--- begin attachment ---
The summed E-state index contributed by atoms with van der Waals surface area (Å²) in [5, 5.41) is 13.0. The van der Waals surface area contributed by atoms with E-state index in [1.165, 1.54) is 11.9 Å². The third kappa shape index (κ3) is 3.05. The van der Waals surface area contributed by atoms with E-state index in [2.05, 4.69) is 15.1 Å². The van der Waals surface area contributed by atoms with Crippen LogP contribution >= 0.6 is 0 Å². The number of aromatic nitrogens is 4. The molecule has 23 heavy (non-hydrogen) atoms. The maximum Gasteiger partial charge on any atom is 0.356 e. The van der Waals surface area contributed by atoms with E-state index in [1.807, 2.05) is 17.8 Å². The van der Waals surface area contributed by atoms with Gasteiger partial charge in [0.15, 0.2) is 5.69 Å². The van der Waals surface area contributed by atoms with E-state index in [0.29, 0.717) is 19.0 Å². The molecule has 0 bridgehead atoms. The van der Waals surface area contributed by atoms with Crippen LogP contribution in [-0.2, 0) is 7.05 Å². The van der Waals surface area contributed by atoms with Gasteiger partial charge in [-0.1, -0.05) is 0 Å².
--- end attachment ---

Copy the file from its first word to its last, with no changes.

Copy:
The summed E-state index contributed by atoms with van der Waals surface area (Å²) in [5, 5.41) is 13.0. The van der Waals surface area contributed by atoms with E-state index in [1.165, 1.54) is 11.9 Å². The third kappa shape index (κ3) is 3.05. The van der Waals surface area contributed by atoms with E-state index in [2.05, 4.69) is 15.1 Å². The van der Waals surface area contributed by atoms with Crippen LogP contribution >= 0.6 is 0 Å². The number of aromatic nitrogens is 4. The molecule has 23 heavy (non-hydrogen) atoms. The maximum Gasteiger partial charge on any atom is 0.356 e. The van der Waals surface area contributed by atoms with E-state index in [1.807, 2.05) is 17.8 Å². The van der Waals surface area contributed by atoms with Gasteiger partial charge in [0.15, 0.2) is 5.69 Å². The van der Waals surface area contributed by atoms with E-state index in [0.29, 0.717) is 19.0 Å². The molecule has 0 bridgehead atoms. The van der Waals surface area contributed by atoms with Crippen LogP contribution in [-0.2, 0) is 7.05 Å². The van der Waals surface area contributed by atoms with Gasteiger partial charge in [-0.1, -0.05) is 0 Å².